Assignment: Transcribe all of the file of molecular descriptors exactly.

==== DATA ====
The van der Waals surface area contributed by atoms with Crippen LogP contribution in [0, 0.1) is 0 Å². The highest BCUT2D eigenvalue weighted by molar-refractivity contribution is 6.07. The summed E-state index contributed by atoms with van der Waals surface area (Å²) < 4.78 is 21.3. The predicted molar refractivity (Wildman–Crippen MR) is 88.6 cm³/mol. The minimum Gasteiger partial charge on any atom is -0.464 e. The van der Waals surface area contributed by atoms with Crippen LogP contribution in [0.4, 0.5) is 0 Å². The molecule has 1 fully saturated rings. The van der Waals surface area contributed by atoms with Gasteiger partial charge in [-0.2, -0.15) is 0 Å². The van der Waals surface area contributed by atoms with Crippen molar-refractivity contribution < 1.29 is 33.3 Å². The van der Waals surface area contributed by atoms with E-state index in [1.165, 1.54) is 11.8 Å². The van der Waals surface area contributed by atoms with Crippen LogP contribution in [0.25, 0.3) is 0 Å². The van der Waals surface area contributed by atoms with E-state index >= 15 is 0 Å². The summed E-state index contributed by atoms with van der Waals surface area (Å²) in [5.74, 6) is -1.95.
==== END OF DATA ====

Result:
The van der Waals surface area contributed by atoms with Crippen LogP contribution in [0, 0.1) is 0 Å². The highest BCUT2D eigenvalue weighted by molar-refractivity contribution is 6.07. The summed E-state index contributed by atoms with van der Waals surface area (Å²) < 4.78 is 21.3. The predicted molar refractivity (Wildman–Crippen MR) is 88.6 cm³/mol. The minimum Gasteiger partial charge on any atom is -0.464 e. The van der Waals surface area contributed by atoms with Crippen LogP contribution in [0.4, 0.5) is 0 Å². The molecule has 1 fully saturated rings. The van der Waals surface area contributed by atoms with Gasteiger partial charge in [-0.2, -0.15) is 0 Å². The van der Waals surface area contributed by atoms with Crippen molar-refractivity contribution < 1.29 is 33.3 Å². The van der Waals surface area contributed by atoms with E-state index in [1.165, 1.54) is 11.8 Å². The van der Waals surface area contributed by atoms with Crippen LogP contribution in [0.25, 0.3) is 0 Å². The van der Waals surface area contributed by atoms with E-state index >= 15 is 0 Å². The summed E-state index contributed by atoms with van der Waals surface area (Å²) in [5.74, 6) is -1.95.